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Eagle Harbor

Nine miles from its starting point, the ferry slips behind the protecting arm of Wing Point, to the right, and enters Eagle Harbor, a wedge-shaped inlet less than half a mile wide at its mouth. Tipped with feathery green trees and dotted with country homes, the slender point thrusts out into the sea to form the north boundary of the harbor. On the left, a high bluff protects the inlet from the gusty “southwesters” that blow off the Sound. Small boats ride at anchor in the quiet water, or rest on the beach near the cottages along the shore. Eagle Harbor was thought to have been named by the Wilkes Expedition of 1841 for Henry Eagle, a Navy lieutenant.

The town that grew up around the harbor was first named Madrone and then became known as Winslow.


Ca. 1955 aerial view of Eagle Harbor (Winslow).

Source: Washington State Historical Society

1907 view of the Hall Brothers Shipyard at Eagle Harbor (Winslow), Bainbridge Island.

Photo by Asahel Curtis. Source: Washington State Historical Society

Ca. 1925 view of the Pacific Creosoting Company factory at Eagle Harbor.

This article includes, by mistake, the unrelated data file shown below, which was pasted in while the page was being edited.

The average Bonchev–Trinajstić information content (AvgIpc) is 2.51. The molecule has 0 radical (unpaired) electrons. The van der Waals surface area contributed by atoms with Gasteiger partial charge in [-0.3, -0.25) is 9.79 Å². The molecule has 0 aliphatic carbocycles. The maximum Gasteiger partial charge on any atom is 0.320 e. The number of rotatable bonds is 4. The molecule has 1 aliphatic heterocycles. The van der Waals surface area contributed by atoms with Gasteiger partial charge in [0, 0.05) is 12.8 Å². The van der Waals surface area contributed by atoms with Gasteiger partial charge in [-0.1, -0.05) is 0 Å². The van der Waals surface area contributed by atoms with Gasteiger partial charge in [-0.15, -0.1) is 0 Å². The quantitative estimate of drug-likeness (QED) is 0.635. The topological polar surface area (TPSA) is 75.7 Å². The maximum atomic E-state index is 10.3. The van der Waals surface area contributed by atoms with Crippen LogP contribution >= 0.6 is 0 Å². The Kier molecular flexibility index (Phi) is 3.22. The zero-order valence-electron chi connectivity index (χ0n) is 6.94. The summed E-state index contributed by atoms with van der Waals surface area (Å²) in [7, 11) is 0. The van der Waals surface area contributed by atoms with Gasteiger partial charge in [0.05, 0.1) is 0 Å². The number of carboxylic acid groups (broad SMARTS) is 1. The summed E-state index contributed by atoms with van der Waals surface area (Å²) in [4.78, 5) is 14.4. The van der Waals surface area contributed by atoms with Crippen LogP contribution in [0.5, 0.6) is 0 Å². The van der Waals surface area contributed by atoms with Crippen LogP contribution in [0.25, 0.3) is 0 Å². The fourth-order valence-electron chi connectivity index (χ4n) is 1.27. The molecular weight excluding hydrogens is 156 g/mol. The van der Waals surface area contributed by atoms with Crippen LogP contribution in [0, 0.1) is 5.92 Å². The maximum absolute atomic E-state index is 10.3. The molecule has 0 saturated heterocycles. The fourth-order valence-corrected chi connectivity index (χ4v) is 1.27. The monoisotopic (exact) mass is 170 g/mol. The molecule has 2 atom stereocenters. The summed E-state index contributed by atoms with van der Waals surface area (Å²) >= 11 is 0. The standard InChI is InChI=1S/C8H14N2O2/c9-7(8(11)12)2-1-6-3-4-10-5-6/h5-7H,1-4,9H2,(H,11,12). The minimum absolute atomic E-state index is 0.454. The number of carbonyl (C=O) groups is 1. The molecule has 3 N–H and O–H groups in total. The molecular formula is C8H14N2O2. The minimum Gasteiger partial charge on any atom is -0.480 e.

Source: Washington State Historical Society

Points of Interest Points of Interest icon

Restoration Point

Vancouver anchored here in 1792, first calling it Village Point, but since celebrating Restoration Day here, the anniversary of the Stuarts’ return to the English throne, the name was changed to Restoration Point. On the reef off the point, the famed sloop-of-war, Decatur, first revenue cutter on Puget Sound, went aground in 1856, and the crew was barely able to make repairs in time to help rout the Indians in the Battle of Seattle (see Seattle). Cmdr. Charles Wilkes charted it as Gorden Point in 1841 for John Gorden, a quartermaster with the expedition. On some older maps it appears as Garden Point and a local name was Bean’s Point.

Wing Point

Located on the east shore of Bainbridge Island at the north entrance to Eagle Harbor, named by Cmdr. Charles Wilkes on the same day he named Eagle Harbor. Bill Point is across the bay from here and evidently, Wilkes related the two points to the “eagle” in Eagle Harbor.

Eagledale Ferry Dock

The former Eagledale ferry dock at the end of Taylor Avenue on Bainbridge Island exhibits the same setting, landscape, and feeling as in March 1942, when Bainbridge Island Japanese (Issei) and Japanese Americans (Nisei and Sansei) became the nation’s first Nikkei families to be forced to evacuate their homes and move into internment camps. Although the ferry dock itself is now gone, support beams and pilings remain, and the landscape and historic viewshed of the parking and staging areas have been neither developed nor altered.